When the Islanders acquired J.P. Parise in 1975, they hoped his veteran presence would help provide direction to a young team. He did that and more. His series-clinching goal against the Rangers 11 seconds into overtime established the franchise's proud identity, which still stands.

Because of that goal, and the remarkable playoff run that followed it, Islanders fans are and forever will be grateful to Parise, who died Wednesday night after a long battle with lung cancer. He was 73.

Parise had an accomplished lifetime in hockey, serving as a coach and administrator as well as a player. Zach, one of his two sons, is a star with the Minnesota Wild and left his team Tuesday to be with his father, who had stopped chemotherapy and gone into hospice care.

Former Islanders teammates had been in touch with the elder Parise over the past year, after his diagnosis (Parise had overcome prostate cancer in 1999). "Who doesn't like J.P.?" said Denis Potvin, the Hall of Fame defenseman, who spent an hour on the phone with the former left winger in late November and said he was in good spirits.

The 1974-75 Islanders view Parise as much more than someone who was in the right place at the right time to score that goal. They see him as having created that moment, making the Islanders a contender by his skill and his bearing.

"The team always relied on the senior guys in tough situations," said Ed Westfall, the captain of that team and Parise's linemate who began the play that led to the famous goal. "J.P. was one of those guys who still had fuel in the tank, still had the desire to win and who could show the younger guys what kind of effort it takes."

At the time, the Islanders were a mere third-year franchise that, only two years earlier, posted the worst record in NHL history. But under Al Arbour in 1974-75, the team became respectable. Sensing an opportunity to push ahead, general manager Bill Torrey made a pair of trades, for Parise and then-Minnesota North Stars teammate Jude Drouin, that helped build his own Hall of Fame legacy. Parise was acquired on Jan. 5, 1975 for Doug Rombough and Ernie Hicke, which still ranks as one of Torrey's finest deals.

Right after finalizing it, Torrey told Newsday's Tim Moriarty: "J.P. is a helluva fine hockey player. He can play left wing for anybody and I'm happy we were able to get him. He's got a lot of spirit and should give us direction and leadership."

After upending the Rangers at Madison Square Garden in the finale of the opening three-game series, the Islanders made history by becoming only the second team to win a playoff series after having lost the first three games, beating the Penguins in seven. Then, after having dropped the first three against the Flyers, they won three in a row to force a seventh game and come within one win of the Stanley Cup Final.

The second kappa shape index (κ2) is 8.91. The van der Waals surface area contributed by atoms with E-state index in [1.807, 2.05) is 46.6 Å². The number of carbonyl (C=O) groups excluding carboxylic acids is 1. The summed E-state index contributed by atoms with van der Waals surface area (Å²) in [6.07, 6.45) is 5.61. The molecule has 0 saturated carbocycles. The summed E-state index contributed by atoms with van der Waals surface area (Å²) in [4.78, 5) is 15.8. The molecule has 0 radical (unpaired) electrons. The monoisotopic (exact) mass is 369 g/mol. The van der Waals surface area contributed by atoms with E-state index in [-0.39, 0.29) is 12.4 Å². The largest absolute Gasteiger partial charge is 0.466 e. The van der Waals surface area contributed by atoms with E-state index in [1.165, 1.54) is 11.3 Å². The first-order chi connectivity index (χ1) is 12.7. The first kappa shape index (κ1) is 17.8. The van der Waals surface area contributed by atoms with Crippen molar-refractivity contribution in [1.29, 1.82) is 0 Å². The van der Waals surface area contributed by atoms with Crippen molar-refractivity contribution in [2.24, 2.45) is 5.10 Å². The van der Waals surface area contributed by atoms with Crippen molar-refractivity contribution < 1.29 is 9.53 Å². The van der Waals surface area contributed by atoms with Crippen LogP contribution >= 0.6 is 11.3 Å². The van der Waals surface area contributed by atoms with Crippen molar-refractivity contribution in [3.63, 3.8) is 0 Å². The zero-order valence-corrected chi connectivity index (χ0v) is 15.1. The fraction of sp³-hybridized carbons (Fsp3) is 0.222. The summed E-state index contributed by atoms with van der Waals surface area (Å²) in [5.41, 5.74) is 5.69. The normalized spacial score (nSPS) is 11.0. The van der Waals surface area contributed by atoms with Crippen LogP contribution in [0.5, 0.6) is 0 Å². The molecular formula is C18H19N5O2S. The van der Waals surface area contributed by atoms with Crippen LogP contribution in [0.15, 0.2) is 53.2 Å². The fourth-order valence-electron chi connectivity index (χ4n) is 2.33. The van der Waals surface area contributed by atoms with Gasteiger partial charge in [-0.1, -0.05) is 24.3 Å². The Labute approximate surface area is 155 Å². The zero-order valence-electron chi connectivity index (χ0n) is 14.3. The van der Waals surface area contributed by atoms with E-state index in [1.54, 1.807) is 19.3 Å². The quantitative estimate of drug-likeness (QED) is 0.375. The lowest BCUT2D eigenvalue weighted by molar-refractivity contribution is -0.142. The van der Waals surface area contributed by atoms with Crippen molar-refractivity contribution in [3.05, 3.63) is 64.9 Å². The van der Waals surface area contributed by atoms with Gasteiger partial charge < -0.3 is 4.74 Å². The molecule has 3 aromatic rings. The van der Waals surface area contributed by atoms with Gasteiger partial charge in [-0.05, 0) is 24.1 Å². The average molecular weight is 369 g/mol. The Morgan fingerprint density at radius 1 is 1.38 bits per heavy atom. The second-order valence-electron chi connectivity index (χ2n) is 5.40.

Parise had 16 points in 17 playoff games that year, including the first-ever by an Islander at Nassau Coliseum.

"J.P. was one of my best mentors as a hockey player," said Glenn (Chico) Resch, the No. 1 goalie during most of that run. "He would always say funny things to loosen everybody up. One night I was having a rough night and he said, `Chico, you appear very difficult to hit tonight.' I said, `You're right, J.P.'"

Although Parise was not part of the Isles' run of four straight Stanley Cups -- he was traded to the Cleveland Barons Jan. 10, 1978, with Jean Potvin for Wayne Merrick and Darcy Regier -- he was and is credited with helping to make the Islanders so formidable and popular on Long Island.

"The puck came and it hit my stick and my gosh, it was in the net. It was done so quickly," Parise said of his goal, years later.

Jean-Paul Parise was born Dec. 11, 1941, in Smooth Rock Falls, Ontario. He signed with the Bruins as a teenager and played briefly for them and the Maple Leafs before being dealt to the expansion Minnesota North Stars on Dec. 23, 1967. He became a fixture in Minnesota after that, ultimately rejoining the team in his final season, 1978-79.

He met his wife, Donna, after she was honored as the North Stars' two millionth fan in 1971. Parise went on to become the director of hockey at one of the state's top prep schools, Shattuck-St. Mary's, where he coached many future pros, including current Islander Kyle Okposo.

After he was diagnosed with lung cancer, the Wild invited him to travel with Zach and the rest of the team on a long trip. In one of the games, the son scored two goals, including No. 239 of his career, passing his father's career total.

Along with his wife and Zach, Parise is survived by another son Jordan. All of them were with him at the time he died, a statement from the Wild said. He also is survived by two children, Colette and Marc, from his first marriage.

Funeral arrangements have not been announced.